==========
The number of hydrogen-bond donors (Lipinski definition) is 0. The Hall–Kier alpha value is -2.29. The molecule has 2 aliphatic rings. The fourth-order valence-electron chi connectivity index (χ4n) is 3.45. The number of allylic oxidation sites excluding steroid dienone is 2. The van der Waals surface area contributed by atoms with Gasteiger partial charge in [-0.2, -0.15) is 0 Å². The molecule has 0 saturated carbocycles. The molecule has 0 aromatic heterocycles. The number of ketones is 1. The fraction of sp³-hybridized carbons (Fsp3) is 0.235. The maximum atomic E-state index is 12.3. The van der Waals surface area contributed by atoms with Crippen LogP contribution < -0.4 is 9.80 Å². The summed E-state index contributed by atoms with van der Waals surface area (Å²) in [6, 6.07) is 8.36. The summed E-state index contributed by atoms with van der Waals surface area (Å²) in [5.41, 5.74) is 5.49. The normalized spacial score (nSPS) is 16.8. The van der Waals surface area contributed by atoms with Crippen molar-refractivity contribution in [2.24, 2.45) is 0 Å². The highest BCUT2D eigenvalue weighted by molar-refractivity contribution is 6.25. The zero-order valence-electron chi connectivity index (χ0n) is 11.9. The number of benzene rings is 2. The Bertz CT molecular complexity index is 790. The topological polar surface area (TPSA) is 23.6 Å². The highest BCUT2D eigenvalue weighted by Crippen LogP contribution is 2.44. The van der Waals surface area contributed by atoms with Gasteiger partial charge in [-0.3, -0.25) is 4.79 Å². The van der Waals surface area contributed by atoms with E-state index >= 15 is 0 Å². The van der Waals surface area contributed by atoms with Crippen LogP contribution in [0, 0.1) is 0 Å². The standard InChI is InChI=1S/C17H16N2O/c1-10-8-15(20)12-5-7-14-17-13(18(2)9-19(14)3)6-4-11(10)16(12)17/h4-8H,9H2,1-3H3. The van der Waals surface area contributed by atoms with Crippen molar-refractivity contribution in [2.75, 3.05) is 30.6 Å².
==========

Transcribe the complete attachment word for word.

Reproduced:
The number of hydrogen-bond donors (Lipinski definition) is 0. The Hall–Kier alpha value is -2.29. The molecule has 2 aliphatic rings. The fourth-order valence-electron chi connectivity index (χ4n) is 3.45. The number of allylic oxidation sites excluding steroid dienone is 2. The van der Waals surface area contributed by atoms with Gasteiger partial charge in [-0.2, -0.15) is 0 Å². The molecule has 0 saturated carbocycles. The molecule has 0 aromatic heterocycles. The number of ketones is 1. The fraction of sp³-hybridized carbons (Fsp3) is 0.235. The maximum atomic E-state index is 12.3. The van der Waals surface area contributed by atoms with Crippen LogP contribution < -0.4 is 9.80 Å². The summed E-state index contributed by atoms with van der Waals surface area (Å²) in [6, 6.07) is 8.36. The summed E-state index contributed by atoms with van der Waals surface area (Å²) in [5.41, 5.74) is 5.49. The normalized spacial score (nSPS) is 16.8. The van der Waals surface area contributed by atoms with Crippen molar-refractivity contribution in [2.24, 2.45) is 0 Å². The highest BCUT2D eigenvalue weighted by molar-refractivity contribution is 6.25. The zero-order valence-electron chi connectivity index (χ0n) is 11.9. The number of benzene rings is 2. The Bertz CT molecular complexity index is 790. The topological polar surface area (TPSA) is 23.6 Å². The highest BCUT2D eigenvalue weighted by Crippen LogP contribution is 2.44. The van der Waals surface area contributed by atoms with Gasteiger partial charge in [-0.3, -0.25) is 4.79 Å². The van der Waals surface area contributed by atoms with E-state index >= 15 is 0 Å². The van der Waals surface area contributed by atoms with Crippen LogP contribution in [0, 0.1) is 0 Å². The standard InChI is InChI=1S/C17H16N2O/c1-10-8-15(20)12-5-7-14-17-13(18(2)9-19(14)3)6-4-11(10)16(12)17/h4-8H,9H2,1-3H3. The van der Waals surface area contributed by atoms with Crippen molar-refractivity contribution in [2.75, 3.05) is 30.6 Å².